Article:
It’s been a while, huh. Life moves on a pace, but we’re back with an absolute gem form our friends at Stereofox, who’ve taken the leap of launching their own label.
‘Wash Away’ saw Koresma and Shuhandz team up with Ellie Hartye on vocals for a downtempo cut of luxurious R&B. For me, however, it is London-based Mazoulew‘s house remix that takes the track to another level, transforming the low key vibes of the original into a blissed-out dancefloor jam.
Koresma & Shuhandz - Wash Away ft Ellie Hartye (Mazoulew Remix) - SoundCloud (339 secs long, 994 plays)Play in SoundCloud
We live in uncertain times, and Newcastle-born three-piece KYOTI have produced the dystopian party tune to match our collective anxiety. Melding elements of synth-pop, dance, and jazz, and with an unmistakable hook, ‘Restart The World’ looks to a future where humanity is given a second chance without the shackles of our post-industrial and technology-obsessed world.
Speaking about the track, the band said:
“Restart The World is about feeling powerless in a quickly changing world. We are slowly losing our humanity and giving it over to machines. Our collective memory is being eroded, falling in to the endless sea. We need to start again.”
Discussing the concept behind the dance moves in the video Nuri Moseinco directed video, choreographer Katy Higgins added:
“I took influence from the lyrics and created movement that represented the overall concept of ‘Restart the World’. During the verses the movement is strict and rigid to emphasise the idea that humanity is being given over to machines. The chorus introduces more expansive and erratic movements, a representation of humans overthrowing the power that machines hold over us. The pattern of the jackets the dancers are wearing continually change, but at the end of the track they are wearing matching pale pink blazers to signify a fresh restarting of the world.”
Following up on a couple of my favourite tracks of 2018, Carousel and Rumours, Max Rad is back with a new release to get you over hump day with his new single ‘Flesh & Blood’.
Written and produced in just a single day, the track is a soulful exploration of grief and loneliness, with Rad’s soft words harmonised over scattered R&B rhythms and his trademark rich synth sounds.
Commenting on the track, rad says “Flesh & Blood was written in Devon last Winter. I was walking and had a split second hallucination, thinking I saw someone that I couldn’t have walking along the shoreline. I got home and the song poured out.”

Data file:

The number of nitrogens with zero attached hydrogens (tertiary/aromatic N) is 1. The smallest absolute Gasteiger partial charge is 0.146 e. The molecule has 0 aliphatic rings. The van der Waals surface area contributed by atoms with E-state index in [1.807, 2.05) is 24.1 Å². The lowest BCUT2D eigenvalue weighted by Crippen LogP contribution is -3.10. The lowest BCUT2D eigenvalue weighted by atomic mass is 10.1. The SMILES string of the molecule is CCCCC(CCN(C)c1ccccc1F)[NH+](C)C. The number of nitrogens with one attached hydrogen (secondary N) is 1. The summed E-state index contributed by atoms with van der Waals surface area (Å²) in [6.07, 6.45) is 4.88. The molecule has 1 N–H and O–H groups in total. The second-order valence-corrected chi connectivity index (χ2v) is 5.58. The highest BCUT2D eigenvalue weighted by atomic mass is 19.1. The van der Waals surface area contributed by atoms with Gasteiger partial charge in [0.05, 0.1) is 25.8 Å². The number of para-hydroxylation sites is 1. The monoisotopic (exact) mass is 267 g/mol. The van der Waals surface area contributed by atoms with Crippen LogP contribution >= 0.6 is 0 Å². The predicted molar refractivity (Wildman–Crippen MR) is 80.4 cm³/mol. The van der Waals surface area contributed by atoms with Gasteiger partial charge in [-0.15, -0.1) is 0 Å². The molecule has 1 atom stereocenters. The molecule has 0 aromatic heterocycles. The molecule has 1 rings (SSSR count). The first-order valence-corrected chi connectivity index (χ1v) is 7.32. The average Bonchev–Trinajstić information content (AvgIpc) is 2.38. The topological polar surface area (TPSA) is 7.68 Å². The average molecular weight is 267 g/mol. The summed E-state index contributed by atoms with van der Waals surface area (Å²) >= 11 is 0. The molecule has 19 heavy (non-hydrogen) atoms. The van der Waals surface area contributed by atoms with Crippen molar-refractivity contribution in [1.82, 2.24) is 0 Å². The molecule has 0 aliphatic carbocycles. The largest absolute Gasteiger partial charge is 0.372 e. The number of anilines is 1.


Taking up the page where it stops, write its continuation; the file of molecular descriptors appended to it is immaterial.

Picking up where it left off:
Max Rad Live
25th April – Camden Assembly, London
4th May – Live at Leeds
Kid Koala ft. Trixie Whitley - Hera's Song (Official Audio) - YouTube
A little late I know after early two weeks into the new year, but I’m back in the swing of things and have some new music for you all to enjoy.
Kid Koala has long been a favourite of mine, with his Your Mom’s Favorite DJ EP one of my most loved records back in 2006, but his latest cut with Trixie Whitley is a long way away from that upbeat storytelling and jazz-infused hip hop scratches. Now, the Montréal-based turntablist and producer has made something much dark and more ominous with ‘Hera’s Song’.
Taking its title from the “malevolent and all-powerful” Queen of the Gods in Greek mythology the track is menacing and talks of seething rage and revenge, with the Whitley singing she “won’t sleep until you’re ruined too”. A soundtrack to the mistrust and animus of our times.
There’s plenty on the album that stands out and we’re lucky enough to have the video premiere of my favourite cut from the record – ‘Life Through Closed Eyes’. It’s a slow and atmospheric track that gives Fisher’s rich and soulful voice the room to glisten with intimate forgiveness over ephemeral synths and rolling drums.
Max Rad‘s debut single Carousel made quite the impression at Walrus towers. And after backing that up with a phenomenal debut live show at Thousand Island a couple of weeks ago, the London-based artist is back with a new video for his next single ‘Rumours’.
The track is hypnotic and uplifting, and inspired choreographer Megan Westpfel to tell her story as a raw portrayal of herself and fellow dancers’ (Kikz Katika & Ellie Harulow) early life adversities. It’s a beautiful video of dancers battling against the world, and an interpretation Rad described as a “perfect” capture of the sentiment of his song.
On Wednesday this week (10/10) we’ve got the latest Walrus-curated live show at London’s The Finsbury where we are thrilled to be putting on two of our favourite acts of the last year – Lokki and Strange Boy.
Back in January this year we featured ‘I Catch You’, the contemplative and timeless debut single from Lokki, the solo project from Glass Animal’s Drew MacFarlane. Since then, he has wowed us with the delicate and beautiful ‘Breathe a Breath of Me’ and a similarly impressive debut EP ‘Cirrhi’.
Following up the the much-praised ‘Sink in the Water’ and ‘Circus’, Cocoa Futures are back with more emotive vocal-led synth-pop and were kind enough to give us first listen.
Recorded at Manchester’s Low Four Complex in the old Granada TV studios and produced by Brendan Williams (Dutch Uncles, GoGo Penguin), ‘Big Time’ sees the Scotland-born songwriter and frontman Greg Sanderson sing of self-belief triumphantly pushing aside feelings of doubt, before the song transcends into a Prince-esque guitar solo.